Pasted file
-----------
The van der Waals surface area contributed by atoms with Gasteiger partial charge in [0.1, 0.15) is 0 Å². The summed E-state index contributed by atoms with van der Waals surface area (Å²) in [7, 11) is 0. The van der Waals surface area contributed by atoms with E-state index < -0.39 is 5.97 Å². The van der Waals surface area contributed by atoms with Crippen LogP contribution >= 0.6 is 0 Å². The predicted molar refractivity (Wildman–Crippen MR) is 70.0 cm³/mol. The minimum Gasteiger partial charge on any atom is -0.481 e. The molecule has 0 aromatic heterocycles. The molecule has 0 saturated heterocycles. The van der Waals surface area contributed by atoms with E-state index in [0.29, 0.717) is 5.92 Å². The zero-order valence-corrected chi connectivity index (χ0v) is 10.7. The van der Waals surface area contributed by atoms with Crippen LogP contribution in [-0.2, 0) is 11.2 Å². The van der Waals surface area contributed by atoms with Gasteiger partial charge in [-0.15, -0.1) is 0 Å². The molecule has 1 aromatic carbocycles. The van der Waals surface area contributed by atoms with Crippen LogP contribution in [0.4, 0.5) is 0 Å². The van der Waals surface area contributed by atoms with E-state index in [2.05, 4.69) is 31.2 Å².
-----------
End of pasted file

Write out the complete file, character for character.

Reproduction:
The van der Waals surface area contributed by atoms with Gasteiger partial charge in [0.1, 0.15) is 0 Å². The summed E-state index contributed by atoms with van der Waals surface area (Å²) in [7, 11) is 0. The van der Waals surface area contributed by atoms with E-state index < -0.39 is 5.97 Å². The van der Waals surface area contributed by atoms with Crippen LogP contribution >= 0.6 is 0 Å². The predicted molar refractivity (Wildman–Crippen MR) is 70.0 cm³/mol. The minimum Gasteiger partial charge on any atom is -0.481 e. The molecule has 0 aromatic heterocycles. The molecule has 0 saturated heterocycles. The van der Waals surface area contributed by atoms with E-state index in [0.29, 0.717) is 5.92 Å². The zero-order valence-corrected chi connectivity index (χ0v) is 10.7. The van der Waals surface area contributed by atoms with Crippen LogP contribution in [-0.2, 0) is 11.2 Å². The van der Waals surface area contributed by atoms with Gasteiger partial charge in [-0.15, -0.1) is 0 Å². The molecule has 1 aromatic carbocycles. The van der Waals surface area contributed by atoms with Crippen LogP contribution in [0.4, 0.5) is 0 Å². The van der Waals surface area contributed by atoms with E-state index in [2.05, 4.69) is 31.2 Å².